HS-LS4.D1:Humans depend on the living world for the resources and other benefits provided by biodiversity. But human activity is also having adverse impacts on biodiversity through overpopulation, overexploitation, habitat destruction, pollution, introduction of invasive species, and climate change. Thus sustaining biodiversity so that ecosystem functioning and productivity are maintained is essential to supporting and enhancing life on Earth. Sustaining biodiversity also aids humanity by preserving landscapes of recreational or inspirational value.

Cross Cutting Concepts: 1

Stability and Change

HS-C7.1:Much of science deals with constructing explanations of how things change and how they remain stable.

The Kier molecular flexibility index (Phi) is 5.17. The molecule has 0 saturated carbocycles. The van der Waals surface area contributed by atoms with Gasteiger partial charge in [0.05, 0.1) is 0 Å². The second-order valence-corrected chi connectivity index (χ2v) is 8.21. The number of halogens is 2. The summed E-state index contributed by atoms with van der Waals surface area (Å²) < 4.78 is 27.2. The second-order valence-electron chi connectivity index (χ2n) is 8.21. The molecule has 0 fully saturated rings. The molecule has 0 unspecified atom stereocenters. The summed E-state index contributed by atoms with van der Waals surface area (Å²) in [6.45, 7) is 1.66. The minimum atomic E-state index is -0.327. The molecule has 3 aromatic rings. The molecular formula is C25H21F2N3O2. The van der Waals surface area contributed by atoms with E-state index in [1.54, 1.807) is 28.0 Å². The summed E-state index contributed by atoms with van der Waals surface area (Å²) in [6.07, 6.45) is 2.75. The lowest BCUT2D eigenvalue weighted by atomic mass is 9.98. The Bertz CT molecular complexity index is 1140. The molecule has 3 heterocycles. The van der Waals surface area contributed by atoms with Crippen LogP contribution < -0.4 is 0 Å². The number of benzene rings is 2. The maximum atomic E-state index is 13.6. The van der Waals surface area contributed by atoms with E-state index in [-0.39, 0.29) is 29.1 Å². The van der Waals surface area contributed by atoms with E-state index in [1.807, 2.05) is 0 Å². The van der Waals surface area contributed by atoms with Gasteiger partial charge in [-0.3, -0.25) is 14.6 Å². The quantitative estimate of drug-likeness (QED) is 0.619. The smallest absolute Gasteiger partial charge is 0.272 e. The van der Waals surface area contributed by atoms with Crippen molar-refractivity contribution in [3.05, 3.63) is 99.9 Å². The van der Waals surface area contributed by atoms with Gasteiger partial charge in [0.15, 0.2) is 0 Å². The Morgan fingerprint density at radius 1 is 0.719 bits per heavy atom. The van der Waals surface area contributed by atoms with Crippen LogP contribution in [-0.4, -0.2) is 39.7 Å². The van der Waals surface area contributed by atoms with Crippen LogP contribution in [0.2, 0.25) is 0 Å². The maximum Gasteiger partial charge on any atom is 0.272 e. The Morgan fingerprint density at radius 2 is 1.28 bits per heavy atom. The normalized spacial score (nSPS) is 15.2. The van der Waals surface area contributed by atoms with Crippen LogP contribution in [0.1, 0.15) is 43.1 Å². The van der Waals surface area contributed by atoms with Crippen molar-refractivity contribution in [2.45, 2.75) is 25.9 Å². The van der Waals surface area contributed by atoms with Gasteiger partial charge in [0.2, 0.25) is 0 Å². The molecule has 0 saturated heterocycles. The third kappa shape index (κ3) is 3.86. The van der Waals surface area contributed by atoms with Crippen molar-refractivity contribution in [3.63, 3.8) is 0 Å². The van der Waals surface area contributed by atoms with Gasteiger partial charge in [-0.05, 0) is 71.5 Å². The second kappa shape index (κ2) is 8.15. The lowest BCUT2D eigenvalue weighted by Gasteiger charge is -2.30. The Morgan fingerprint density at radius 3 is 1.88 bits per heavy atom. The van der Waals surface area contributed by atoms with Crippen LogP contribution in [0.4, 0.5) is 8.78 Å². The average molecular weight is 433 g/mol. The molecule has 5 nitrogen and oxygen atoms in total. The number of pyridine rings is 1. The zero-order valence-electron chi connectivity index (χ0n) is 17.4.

Science and Engineering Practices: 3

Analyzing and Interpreting Data, Constructing Explanations and Designing Solutions, Obtaining, Evaluating, and Communicating Information

HS-P4.1:Analyze data using tools, technologies, and/or models (e.g., computational, mathematical) in order to make valid and reliable scientific claims or determine an optimal design solution.

HS-P6.5:Design, evaluate, and/or refine a solution to a complex real-world problem, based on scientific knowledge, student-generated sources of evidence, prioritized criteria, and tradeoff considerations.

HS-P8.1:Critically read scientific literature adapted for classroom use to determine the central ideas or conclusions and/or to obtain scientific and/or technical information to summarize complex evidence, concepts, processes, or information presented in a text by paraphrasing them in simpler but still accurate terms.